Medical experts give advice to avoid pest-borne illnesses this summer
“It already is fairly warm, we’ve had a lot of rain. We’re likely to see another good year for mosquitoes,” says Dr. Jeff Burne, a Biology Professor at Middle Georgia State College.
Very rarely, their bites can leave more than just a red bump and itch. Mosquitoes can carry different viral diseases. Four of them have been seen in Georgia.
The Centers for Disease Control and Prevention reports a few cases of Chikungunya in previous years, but none of them were acquired locally.
“It’s been very big in South America,” continues Dr. Burne.
Amber Erickson, the North Central Health District’s epidemiologist, explains people usually contract this virus when they’re out of the country.
“Last year, it started becoming locally transmitted in Florida, so we are keeping a very close eye on Chikungunya,” adds Erickson.
Common symptoms for Chikungunya include fever, joint pain, headache and a rash. There is no treatment. The CDC says with plenty of rest and fluids, most people feel better in a week.
Eastern Equine Encephalitis comes from horses.
“Only 1 in 20 people will ever develop symptoms and they’re going to be fever, muscle pain, and headache. They can develop into seizures and coma,” states Erickson.
Erickson adds about 50-percent of people who get the virus die, but Dr. Burne says it’s extremely uncommon.
“It’s possible that we’ll have a couple of cases, but odds are, no, you’re not going to get that one,” says Dr. Burne.
The CDC reports there is no treatment to fight Eastern Equine Encephalitis, but doctors can treat the symptoms of the illness like brain swelling.
Most cases of LaCrosse Encephalitis occur in the northern part of Georgia because the mosquito that carries it breeds in tree holes.
“Most are asymptomatic, so they will never develop symptoms. Those that do are going to be flu-like symptoms,” explains Erickson.
According to Erickson, some cases can develop into viral meningitis, which is the swelling of the protective covering of the brain and spinal cord. This can lead to paralysis and death. The CDC says most people which LaCrosse Encephalitis will make a full recovery. Only about one-percent of the cases result in death. There is no treatment for the virus, but Erickson adds it’s very unlikely someone will catch it.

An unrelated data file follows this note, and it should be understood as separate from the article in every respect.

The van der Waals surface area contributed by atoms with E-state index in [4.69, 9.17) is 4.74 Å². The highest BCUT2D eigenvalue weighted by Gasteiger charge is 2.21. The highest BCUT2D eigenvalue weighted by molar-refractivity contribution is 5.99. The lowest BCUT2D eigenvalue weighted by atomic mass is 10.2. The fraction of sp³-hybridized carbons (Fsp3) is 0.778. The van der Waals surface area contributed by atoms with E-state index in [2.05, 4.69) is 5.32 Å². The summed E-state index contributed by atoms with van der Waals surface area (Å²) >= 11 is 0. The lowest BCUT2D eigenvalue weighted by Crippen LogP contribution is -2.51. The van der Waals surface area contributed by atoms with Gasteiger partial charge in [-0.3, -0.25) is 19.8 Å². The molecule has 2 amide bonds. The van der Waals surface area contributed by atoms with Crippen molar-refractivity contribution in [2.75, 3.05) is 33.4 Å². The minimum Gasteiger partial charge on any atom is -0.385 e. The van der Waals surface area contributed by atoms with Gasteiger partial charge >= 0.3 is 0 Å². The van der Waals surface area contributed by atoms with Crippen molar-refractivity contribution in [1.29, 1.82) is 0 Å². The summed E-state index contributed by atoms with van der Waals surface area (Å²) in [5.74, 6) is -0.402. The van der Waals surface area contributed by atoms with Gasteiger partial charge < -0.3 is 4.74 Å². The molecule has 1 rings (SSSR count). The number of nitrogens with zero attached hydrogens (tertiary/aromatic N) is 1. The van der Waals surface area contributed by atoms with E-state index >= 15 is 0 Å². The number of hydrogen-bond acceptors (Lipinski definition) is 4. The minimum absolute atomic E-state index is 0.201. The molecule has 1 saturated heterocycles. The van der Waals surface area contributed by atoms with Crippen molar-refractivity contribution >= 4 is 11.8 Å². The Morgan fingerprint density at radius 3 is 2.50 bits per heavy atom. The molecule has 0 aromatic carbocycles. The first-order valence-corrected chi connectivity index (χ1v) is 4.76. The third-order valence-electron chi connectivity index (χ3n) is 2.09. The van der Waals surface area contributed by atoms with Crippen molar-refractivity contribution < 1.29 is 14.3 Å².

Mosquitoes get the West Nile Virus from birds.
“We did have a nice rise in West Nile a couple years ago, but then last year, it kind of went down,” recalls Dr. Burne.
The CDC reports the disease was first found in Georgia in 2001. Since then, hundreds of positive birds, horses, and mosquitoes have been identified in the Peach State.
“About 20-percent of people do develop symptoms, so most are going to be asymptomatic,” Erickson tells 41NBC.
Erickson adds, symptoms include headache, fever, and joint swelling with less than one-percent developing swelling of the brain. There is no treatment.
The CDC claims all of these viral diseases can be prevented with simple measures to avoid mosquitoes.
“Any pools of water that you may have around your yard, a dog water bowl, an old tire that filled up because it rained, you want to make sure you’re dumping that out,” says Erickson.
When you can’t wear long sleeved shirts and pants, Erickson recommends using mosquito spray with deet. If you think you’ve contracted one of these diseases, the CDC advises you to see your doctor and then call the CDC office to report it.
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